Conclusion (part 1)

We have come to understand that conflict has its cause in ‘distinction’. ‘Distinctions’ are a necessary function of the mind to have the perception of being ‘something’. The NDB practitioner aims to see distinctions for what they truly are and understands that all is ultimately one (i.e. without distinction) as highlighted by the concept of ‘dependant origination’. The practitioner furthermore understands that life as it presents itself as a function of distinctions is eternal and dynamic, and is to be enjoyed. Thus, life’s ultimate purpose is finding happiness through maintaining a high life state through practice no matter what the circumstances. Conflict in its highest state of mind is therefore seen merely as a motivator for eternal growth and cause for change and expansion, conflict in the lowest state of mind is seen as hellish function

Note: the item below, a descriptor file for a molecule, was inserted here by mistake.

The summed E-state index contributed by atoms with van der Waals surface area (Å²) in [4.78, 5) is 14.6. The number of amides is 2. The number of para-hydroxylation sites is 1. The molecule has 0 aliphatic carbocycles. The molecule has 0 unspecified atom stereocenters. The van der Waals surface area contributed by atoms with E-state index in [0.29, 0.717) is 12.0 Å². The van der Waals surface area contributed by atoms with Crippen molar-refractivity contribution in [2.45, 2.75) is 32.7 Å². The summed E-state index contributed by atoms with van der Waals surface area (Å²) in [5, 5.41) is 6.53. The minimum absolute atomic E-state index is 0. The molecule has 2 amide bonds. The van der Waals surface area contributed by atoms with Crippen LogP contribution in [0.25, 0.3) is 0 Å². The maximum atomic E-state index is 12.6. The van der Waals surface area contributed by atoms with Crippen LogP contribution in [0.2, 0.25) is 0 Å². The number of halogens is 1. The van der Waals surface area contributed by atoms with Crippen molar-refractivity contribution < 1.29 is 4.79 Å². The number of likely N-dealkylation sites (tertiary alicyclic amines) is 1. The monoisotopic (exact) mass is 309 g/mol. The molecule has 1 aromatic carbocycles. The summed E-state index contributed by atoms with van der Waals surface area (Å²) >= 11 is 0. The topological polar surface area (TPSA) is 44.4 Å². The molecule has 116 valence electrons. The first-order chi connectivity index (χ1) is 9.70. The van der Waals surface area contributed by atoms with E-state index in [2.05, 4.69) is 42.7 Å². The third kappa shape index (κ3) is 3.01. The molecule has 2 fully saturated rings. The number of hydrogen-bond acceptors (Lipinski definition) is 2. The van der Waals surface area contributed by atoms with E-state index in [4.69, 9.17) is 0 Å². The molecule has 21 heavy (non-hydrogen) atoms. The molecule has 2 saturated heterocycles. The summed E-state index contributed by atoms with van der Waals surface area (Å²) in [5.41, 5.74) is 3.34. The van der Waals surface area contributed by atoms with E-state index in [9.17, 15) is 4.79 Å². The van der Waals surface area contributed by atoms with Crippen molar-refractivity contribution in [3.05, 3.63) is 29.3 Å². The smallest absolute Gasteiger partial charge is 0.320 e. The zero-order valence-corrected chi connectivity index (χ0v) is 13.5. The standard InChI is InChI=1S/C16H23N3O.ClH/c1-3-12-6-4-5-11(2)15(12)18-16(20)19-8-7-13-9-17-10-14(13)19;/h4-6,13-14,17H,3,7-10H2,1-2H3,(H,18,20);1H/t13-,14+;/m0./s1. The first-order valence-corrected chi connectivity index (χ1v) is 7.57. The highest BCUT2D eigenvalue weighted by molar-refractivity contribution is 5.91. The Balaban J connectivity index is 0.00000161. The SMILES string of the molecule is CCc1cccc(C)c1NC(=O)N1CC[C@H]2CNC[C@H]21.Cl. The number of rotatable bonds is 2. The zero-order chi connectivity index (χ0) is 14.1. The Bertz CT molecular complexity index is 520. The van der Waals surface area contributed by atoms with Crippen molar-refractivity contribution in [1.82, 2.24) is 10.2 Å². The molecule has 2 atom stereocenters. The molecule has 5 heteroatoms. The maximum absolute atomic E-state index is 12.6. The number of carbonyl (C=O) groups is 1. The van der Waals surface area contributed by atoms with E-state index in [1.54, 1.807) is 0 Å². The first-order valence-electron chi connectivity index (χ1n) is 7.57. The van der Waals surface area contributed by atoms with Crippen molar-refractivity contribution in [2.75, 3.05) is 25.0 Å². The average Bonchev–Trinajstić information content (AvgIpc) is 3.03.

Buddhism specifies an unenlightened person’s mind as driven by ignorance and therefore their mind is likely to create undesired consequences. Furthermore, an unenlightened person cannot ‘see’ that all effects, desired or undesired are thus ultimately self-created and can be changed as soon as the mind changes. Unenlightened persons are also unaware of their eternal existence and therefore may lack the motivation and understanding that allows for an ‘escape’ from ones action. The enlightened person (Buddha) knows the only way to change the undesired consequences of a past action (karma) into desired consequences is through changing the current action with the power of wisdom derived from Buddhist practice.  Thus, NDB holds the view that through practicing enlightenment (chanting), besides ensuring good mental health, it will also be an effective determinant for good physical health as it offers practitioners the necessary psychological coping mechanisms needed to face the daily challenges of this life and beyond.


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